Most impressive about Adidas is the huge grab it has made on the next wave of talent in the league. It has nabbed the likes of Damian Lillard, Derrick Favors, Taj GIbson, Danilo Gallinari, Iman Shumpert, Avery Bradley and John Wall.

A little friendly competition never hurts. So if the young guns with Adidas can push it to compete with Nike a bit more, that can only be good for business.



If you've ever seen a player wearing a puzzling pair of shoes with an unfinished triangle on the side and wondered what company that is, that's the newcomer, Peak.

Peak has been around since 1989, but it is only now starting to sign a good number of NBA players to endorsement deals, landing a few big names along the way.

Tony Parker leads the way with Peak, but it has also gobbled up Carl Landry, Kyle Lowry, Shane Battier, George Hill, JaVale McGee and Jason Richardson.

Kevin Love signed with Peak before jumping ship and signing with 361 Degrees, the only NBA player currently with that company.

Peak has just recently caught on in the NBA, and it's starting to look like it's ready to go after some big-time players.


Li Ning

There are only three NBA players endorsed by Li Ning, but the caliber of the players has to give it a bit of an edge over the likes of Reebok and Under Armor.

Those two companies have more names on board, but they're not luring as many big-name players as Li Ning.

The Chinese company was founded in 1990, but it just landed its first few NBA players in 2012 when Evan Turner and Jose Calderon came on board.

However, the big prize came later when it signed Dwyane Wade, who had a deal with Converse a few years back, then left left Jordan Brand last season.

As long as Wade is on board, Li Ning should have a chance to sign a few more players, potentially even putting together a run of players like Peak has done.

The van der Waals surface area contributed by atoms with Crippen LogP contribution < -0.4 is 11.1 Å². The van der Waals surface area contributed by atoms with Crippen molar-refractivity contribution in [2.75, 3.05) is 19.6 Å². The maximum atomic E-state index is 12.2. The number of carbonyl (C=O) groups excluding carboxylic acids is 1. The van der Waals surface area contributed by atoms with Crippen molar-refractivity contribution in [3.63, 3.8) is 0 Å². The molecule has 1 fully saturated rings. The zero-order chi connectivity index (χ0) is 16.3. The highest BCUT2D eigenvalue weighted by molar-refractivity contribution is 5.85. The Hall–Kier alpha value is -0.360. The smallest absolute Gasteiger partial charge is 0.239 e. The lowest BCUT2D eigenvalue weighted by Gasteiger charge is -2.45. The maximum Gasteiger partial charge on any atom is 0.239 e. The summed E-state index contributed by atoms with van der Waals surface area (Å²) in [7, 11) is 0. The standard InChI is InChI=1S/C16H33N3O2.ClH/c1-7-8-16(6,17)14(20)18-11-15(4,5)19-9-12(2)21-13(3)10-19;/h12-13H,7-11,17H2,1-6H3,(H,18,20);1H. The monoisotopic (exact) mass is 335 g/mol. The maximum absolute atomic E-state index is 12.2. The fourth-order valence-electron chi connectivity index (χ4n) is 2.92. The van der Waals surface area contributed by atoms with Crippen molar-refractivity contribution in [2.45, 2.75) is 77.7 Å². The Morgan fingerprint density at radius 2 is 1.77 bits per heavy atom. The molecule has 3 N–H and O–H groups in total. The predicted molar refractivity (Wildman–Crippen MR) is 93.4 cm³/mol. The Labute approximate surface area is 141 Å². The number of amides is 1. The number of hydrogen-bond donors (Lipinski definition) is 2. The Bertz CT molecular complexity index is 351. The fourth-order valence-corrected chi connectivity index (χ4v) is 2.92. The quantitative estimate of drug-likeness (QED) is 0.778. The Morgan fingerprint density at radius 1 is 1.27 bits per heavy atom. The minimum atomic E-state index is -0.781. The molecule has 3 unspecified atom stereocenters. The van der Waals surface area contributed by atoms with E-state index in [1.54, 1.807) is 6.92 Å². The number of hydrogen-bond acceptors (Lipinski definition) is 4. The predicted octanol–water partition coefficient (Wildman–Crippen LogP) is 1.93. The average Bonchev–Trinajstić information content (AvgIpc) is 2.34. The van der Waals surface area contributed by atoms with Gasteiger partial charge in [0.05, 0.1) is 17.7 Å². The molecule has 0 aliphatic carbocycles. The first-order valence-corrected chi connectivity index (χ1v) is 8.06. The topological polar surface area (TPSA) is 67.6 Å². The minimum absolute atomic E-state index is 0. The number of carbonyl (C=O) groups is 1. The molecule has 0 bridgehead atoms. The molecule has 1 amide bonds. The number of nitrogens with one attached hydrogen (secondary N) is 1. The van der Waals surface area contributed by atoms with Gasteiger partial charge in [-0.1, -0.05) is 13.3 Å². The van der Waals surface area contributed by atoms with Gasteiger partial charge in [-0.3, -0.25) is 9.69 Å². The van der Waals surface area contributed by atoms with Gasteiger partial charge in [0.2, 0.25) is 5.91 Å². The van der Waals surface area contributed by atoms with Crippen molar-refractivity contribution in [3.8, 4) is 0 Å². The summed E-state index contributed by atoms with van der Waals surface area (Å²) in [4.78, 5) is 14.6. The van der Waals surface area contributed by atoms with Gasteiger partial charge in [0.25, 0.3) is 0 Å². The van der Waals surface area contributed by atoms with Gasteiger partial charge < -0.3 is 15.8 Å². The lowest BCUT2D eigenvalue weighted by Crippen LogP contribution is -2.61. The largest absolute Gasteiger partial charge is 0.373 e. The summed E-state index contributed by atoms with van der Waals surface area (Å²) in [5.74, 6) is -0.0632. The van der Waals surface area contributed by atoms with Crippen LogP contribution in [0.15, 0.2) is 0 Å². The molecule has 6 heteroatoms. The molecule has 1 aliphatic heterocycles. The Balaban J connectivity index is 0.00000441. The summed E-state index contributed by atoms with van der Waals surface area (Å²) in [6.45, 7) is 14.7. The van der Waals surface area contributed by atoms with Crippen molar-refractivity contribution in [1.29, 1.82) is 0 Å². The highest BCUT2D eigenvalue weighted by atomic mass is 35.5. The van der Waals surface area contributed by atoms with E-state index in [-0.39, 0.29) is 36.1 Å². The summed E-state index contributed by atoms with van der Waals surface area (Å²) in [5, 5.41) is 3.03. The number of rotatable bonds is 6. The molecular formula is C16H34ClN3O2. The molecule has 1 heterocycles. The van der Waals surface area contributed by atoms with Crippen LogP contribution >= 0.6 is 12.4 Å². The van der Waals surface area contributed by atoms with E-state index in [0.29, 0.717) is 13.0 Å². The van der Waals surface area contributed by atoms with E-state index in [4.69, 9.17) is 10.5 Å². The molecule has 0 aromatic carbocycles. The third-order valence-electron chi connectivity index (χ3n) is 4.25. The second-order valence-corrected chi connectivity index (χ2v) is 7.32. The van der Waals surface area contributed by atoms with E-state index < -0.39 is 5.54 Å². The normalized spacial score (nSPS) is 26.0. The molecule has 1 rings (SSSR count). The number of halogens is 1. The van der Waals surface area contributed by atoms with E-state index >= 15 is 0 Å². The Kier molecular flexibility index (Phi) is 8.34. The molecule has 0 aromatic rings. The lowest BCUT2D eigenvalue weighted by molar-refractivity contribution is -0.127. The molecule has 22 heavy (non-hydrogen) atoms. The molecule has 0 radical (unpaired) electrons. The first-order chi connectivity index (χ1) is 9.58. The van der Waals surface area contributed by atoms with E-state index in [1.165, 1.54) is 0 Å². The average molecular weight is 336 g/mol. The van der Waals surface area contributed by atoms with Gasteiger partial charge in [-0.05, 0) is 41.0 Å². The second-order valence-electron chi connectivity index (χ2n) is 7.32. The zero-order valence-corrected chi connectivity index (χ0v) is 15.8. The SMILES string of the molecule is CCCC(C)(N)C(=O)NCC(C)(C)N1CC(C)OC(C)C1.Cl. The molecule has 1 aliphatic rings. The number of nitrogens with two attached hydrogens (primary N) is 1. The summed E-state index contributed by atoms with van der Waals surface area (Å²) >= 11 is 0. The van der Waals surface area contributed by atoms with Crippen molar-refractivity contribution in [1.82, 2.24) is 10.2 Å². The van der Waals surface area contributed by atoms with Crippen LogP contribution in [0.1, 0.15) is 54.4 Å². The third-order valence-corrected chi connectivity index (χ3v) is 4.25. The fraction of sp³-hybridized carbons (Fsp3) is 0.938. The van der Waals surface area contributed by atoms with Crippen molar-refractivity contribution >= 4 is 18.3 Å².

Reebok and Under Armour

The two remaining "big-name" companies that have a few decent players on board are doing a poor job of adding any star-player pop. But they have put together a nice list nonetheless.

One doesn't tower over the other, as they both seem to be around to pick up the scraps. But they're doing a fine job of grabbing those scraps and not letting go.

Reebok has Jameer Nelson, according to hoopshype.com, along with Andre Miller, Ramon Sessions, Jason Terry and Isaiah Thomas.

It seems that it has geared its  shoes toward point guards, and it's working for the time being.

Under Armour, meanwhile, has Brandon Jennings along with Kemba Walker, Greivis Vasquez, DeAndre Jordan and Raymond Felton.


The Rest

A few other shoe companies have signed a player or two here and there, a few  bit more surprising than others.

Matt Bonner is the only NBA player sponsored by New Balance, while Joakim Noah is rocking the latest kicks from Le Coq Sportif. Mario Chalmers,  Jimmer Fredette and Chris Singleton are the only NBAers rocking Spalding shoes, and Kevin Garnett and Luis Scola wear shoes from Anta.

Finally, we have Chuck Hayes wearing shoes from Qiaodan, Lance Stephenson in And1 brand shoes, and Udonis Haslem as the only player sponsored by Converse.